"Brit-Am Now"-661
1. Western Mail: 'Welsh aren't 'true' Celts' claim
2. Sally: Suggestion, "if everyone who is interested"
3. Tom Turner's Works of Art

1. Western Mail: 'Welsh aren't 'true' Celts' claim
Feb 18 2006

Catrin Pascoe, Western Mail

THE MODERN nations that consider themselves to be Celtic are not
actually anything to do with the "true Celts" who once dominated
Iron Age Europe, according to anthropological research.

The Welsh, Irish and other peoples who regard themselves as Celtic
cousins are in fact ancient Bretons who include the original English

Being Celtic is not about blood, tribes and red hair; nor is it
about loving folk music and believing in the little people.

In a landmark special to be broadcast tonight, anthropologist
Richard Rudgley, who comes from London, aims to separate myth from
fact as he reveals the Celtic world.

Chris Malone, producer for Granada TV, joined him on the journey
tracing the Celtic tradition across the world and said that it
actually originated with the "true Celts" of central Europe.

Mr Malone said, "It is assumed that the Celts are the people who
speak a 'Celtic' language like the Scots and Welsh.

"These are the peoples who were pushed to the fringes after the
Roman invasion. People also think about the Celtic crosses, and
about the whole pagan druid thing.

"But those are all the cliches. When the Romans arrived in Britain,
they never described the people as Celts.

"The 'true Celts' were the continental Celts, although they spread
across Europe."

He said that Victorian experts made a big mistake in assuming that
what we now call the modern Celtic languages were actually from
those European Celts.

Patrick Sims-Williams of the University of Wales, Aberystwyth,
contributes to the film, demonstrating that ancient Welsh was in
Britain before these European Celts arrived.

Neither is there much evidence of migration, according to DNA
research from Trinity College in Dublin.

Mr Malone said, "So the word 'Celt' as we understand it only
actually started being used in that way in the 18th century, and it
has taken on different meanings.

"What we think of as being Celtic is not necessarily the same as
those original Celts.

"It has all been reinvented. It is a name for the tribes which were
originally here in Britain and Ireland and their coming together has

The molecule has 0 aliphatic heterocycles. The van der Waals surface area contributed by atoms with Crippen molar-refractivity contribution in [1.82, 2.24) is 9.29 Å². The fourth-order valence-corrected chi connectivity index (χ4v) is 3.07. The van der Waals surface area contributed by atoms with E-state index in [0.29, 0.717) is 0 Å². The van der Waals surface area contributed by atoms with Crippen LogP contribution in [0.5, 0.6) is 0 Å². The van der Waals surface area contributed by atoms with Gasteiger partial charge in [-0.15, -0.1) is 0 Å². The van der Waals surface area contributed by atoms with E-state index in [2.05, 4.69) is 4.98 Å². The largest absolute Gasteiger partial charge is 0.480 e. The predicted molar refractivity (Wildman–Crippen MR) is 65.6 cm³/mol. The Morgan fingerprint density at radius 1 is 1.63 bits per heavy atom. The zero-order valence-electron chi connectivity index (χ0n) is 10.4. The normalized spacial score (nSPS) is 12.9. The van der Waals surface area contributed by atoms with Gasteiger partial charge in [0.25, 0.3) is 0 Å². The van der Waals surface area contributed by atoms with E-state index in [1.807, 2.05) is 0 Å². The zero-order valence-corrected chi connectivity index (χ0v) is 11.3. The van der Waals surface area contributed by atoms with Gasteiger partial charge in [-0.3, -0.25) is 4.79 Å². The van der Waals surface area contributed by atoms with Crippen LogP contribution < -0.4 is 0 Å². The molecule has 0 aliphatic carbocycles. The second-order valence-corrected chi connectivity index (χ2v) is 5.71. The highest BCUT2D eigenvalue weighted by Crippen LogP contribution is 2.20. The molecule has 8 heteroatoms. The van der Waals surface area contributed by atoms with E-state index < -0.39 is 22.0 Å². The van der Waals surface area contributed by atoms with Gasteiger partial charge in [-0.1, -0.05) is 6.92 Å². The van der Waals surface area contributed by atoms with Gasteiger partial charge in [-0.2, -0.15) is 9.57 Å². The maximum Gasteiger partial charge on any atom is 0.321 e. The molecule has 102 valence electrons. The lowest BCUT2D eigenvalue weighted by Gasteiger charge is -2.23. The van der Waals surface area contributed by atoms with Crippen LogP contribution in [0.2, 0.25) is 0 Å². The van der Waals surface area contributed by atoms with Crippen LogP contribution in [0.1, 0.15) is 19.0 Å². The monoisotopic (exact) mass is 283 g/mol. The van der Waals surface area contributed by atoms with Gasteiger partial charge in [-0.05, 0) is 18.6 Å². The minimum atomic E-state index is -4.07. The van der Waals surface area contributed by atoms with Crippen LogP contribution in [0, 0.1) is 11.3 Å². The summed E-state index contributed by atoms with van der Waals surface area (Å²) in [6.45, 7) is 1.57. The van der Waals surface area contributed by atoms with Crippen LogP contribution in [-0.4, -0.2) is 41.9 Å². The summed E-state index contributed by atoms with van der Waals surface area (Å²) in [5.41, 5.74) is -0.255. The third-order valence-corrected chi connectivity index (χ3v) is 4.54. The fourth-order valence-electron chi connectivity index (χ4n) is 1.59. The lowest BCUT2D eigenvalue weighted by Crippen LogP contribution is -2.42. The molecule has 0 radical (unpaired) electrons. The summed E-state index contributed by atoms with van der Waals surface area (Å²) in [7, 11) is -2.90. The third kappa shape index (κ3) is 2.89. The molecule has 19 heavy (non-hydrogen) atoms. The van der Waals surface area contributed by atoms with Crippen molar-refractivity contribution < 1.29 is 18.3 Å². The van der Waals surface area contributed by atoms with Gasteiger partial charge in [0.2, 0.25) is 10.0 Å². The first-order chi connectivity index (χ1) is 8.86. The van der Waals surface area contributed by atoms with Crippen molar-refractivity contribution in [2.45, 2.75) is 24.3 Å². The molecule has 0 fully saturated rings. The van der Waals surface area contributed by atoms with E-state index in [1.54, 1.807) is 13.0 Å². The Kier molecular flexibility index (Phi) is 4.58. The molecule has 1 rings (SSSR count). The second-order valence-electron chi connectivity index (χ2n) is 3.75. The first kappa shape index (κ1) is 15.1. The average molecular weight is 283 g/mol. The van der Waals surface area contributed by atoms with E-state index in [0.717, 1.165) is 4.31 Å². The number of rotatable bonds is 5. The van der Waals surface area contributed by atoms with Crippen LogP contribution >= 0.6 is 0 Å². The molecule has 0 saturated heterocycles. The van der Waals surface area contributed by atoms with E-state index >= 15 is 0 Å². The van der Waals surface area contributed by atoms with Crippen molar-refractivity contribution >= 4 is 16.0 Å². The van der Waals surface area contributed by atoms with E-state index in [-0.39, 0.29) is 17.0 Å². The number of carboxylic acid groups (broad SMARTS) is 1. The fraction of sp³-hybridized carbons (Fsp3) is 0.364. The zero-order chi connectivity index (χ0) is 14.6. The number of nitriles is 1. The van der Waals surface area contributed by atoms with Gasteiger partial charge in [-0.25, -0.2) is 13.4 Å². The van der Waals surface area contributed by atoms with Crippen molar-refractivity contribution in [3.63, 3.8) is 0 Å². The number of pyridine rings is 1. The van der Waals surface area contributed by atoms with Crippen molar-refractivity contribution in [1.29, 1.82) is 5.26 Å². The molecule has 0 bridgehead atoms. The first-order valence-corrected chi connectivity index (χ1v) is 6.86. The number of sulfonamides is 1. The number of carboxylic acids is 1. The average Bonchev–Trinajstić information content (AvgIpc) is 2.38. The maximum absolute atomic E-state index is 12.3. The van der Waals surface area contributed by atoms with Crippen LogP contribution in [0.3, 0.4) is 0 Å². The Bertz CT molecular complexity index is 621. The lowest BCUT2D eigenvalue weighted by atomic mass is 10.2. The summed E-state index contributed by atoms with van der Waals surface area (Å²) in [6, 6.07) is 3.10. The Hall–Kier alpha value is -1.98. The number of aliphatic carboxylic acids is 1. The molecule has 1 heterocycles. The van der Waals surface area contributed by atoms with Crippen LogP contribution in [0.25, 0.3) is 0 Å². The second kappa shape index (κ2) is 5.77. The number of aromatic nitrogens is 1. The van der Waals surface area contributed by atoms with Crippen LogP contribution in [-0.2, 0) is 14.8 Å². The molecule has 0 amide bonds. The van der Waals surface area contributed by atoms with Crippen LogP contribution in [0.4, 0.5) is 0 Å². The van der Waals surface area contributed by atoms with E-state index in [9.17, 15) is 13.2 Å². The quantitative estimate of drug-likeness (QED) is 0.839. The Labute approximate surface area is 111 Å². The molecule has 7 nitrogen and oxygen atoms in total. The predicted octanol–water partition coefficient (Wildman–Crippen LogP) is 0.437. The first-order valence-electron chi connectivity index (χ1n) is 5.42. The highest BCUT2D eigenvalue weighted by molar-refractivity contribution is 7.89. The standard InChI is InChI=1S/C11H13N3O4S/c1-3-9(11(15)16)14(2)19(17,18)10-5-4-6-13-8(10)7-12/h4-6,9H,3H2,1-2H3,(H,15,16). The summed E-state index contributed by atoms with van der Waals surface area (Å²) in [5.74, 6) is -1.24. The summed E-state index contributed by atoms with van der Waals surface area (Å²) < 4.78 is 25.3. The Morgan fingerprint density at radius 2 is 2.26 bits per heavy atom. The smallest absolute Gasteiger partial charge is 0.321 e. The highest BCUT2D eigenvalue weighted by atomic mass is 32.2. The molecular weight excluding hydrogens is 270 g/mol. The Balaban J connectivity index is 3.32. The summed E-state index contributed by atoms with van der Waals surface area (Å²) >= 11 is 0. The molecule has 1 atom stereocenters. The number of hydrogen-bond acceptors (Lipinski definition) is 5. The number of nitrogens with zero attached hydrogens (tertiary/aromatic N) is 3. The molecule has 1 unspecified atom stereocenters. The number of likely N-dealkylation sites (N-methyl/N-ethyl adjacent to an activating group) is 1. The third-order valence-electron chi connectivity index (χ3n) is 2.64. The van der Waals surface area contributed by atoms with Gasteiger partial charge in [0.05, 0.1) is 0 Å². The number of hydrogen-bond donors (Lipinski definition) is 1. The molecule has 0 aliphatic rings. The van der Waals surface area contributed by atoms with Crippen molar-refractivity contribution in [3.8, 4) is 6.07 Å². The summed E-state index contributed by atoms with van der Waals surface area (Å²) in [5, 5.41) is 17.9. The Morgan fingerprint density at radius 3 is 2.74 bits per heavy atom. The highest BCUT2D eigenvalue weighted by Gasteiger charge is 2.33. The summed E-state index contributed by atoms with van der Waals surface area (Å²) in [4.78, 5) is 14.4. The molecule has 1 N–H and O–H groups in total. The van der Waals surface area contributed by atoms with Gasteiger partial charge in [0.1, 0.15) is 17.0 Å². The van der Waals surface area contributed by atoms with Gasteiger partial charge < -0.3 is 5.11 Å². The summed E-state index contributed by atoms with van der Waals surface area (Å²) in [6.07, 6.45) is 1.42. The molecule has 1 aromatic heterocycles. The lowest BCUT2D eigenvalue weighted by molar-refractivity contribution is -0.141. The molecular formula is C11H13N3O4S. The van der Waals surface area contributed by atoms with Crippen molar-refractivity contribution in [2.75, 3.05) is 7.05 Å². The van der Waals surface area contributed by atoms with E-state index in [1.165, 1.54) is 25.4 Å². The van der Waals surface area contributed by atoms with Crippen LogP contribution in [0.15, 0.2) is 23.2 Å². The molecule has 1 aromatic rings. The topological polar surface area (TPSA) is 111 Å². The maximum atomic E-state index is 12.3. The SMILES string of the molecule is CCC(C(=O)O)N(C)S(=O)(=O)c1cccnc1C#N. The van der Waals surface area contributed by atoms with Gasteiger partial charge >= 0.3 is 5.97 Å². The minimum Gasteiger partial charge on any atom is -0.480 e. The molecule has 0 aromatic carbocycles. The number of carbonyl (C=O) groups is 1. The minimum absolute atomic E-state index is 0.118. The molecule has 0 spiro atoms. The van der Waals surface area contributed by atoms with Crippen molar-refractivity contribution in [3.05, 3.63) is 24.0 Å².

created this myth.

"And in that happening, the English have lost some sense of their
individual identity."

He said Iron Age communities like Castell Henllys, visited during
the programme, were similar to Celtic settlements in Europe of the
same period, but there were key differences.

"Mostly, the similarities are merely copied designs, sometimes
copied burial rites."

However the Celtic concept is still important, according to the
programme makers.

In reaching his conclusion, Mr Rudgley meets druids, sails in Celtic
ships, rides Celtic chariots, and fights with Celtic weapons as he
uncovers remarkable archaeological evidence that sheds a whole new
light on the European culture.

He contends that, far from being marginal to who we are today, the
Celtic tradition is a crucial part of what makes Britain.

Mr Rudgley argues that the Celtic tradition is a golden thread that
has been intertwined with the heart of Europe for thousands of
years; a Celtic "magic" that is still there for the taking, offering
us a basis for a new Europe.

And the significant fact is that the Welsh language and related
dialects spoken in places like Cornwall and Brittany preceded the
arrival of both Roman and Celtic peoples.

"It is a much older language than that, which gives us some sort of
common root and a much more ancient connection," added Mr Malone.

"That precedes the Celts so it is far older than we might assume."

We certainly want to be Celts

We may not be Celts historically speaking, but we certainly want to

As tonight's Channel 4 programme points out, the word has now been
reinvented and refers not to the original Celtic peoples of mainland
Europe, but the modern "Celtic" areas.

Scotland has its Celtic football team while Wales, for a short
period at least, had the Celtic Warriors rugby side.

Celtic music is sold in Irish and other traditional shops. Stones
which were in fact carved by medieval monks influenced by the
Christian tradition are also described as "Celtic".

And the pagan traditions of our predecessors have been revived by
the Eisteddfod druids, which is also sometimes described as a Celtic
ceremony. There is also a huge industry of Celtic-themed jewellery,
brooches, etc, with traditional intertwined designs.

The number of businesses in Wales, Scotland and Ireland with Celtic
in their name is huge - including Celtica Food, Celtic Alarms and
Celtic Inns.

2. Sally: Suggestion, "if everyone who is interested"
From: Sally
Subject: Re: "Brit-Am Now"-659

Hello Yair, in response to reminders of funds needed, I think if everyone who is interested in, or benefits from your work and research, could send in just a few dollars on a regular basis the combined funds would be a big help in moving your work forward. Many hands make lighter work. Sal


3. Tom Turner's Works of Art
View the Ezekiel Stick
See too two pictures of the Jerusalem Table Piece
and of Yair demonstrating features of the workmanship.
To purchase these items or for more information
contact Tom Turner at: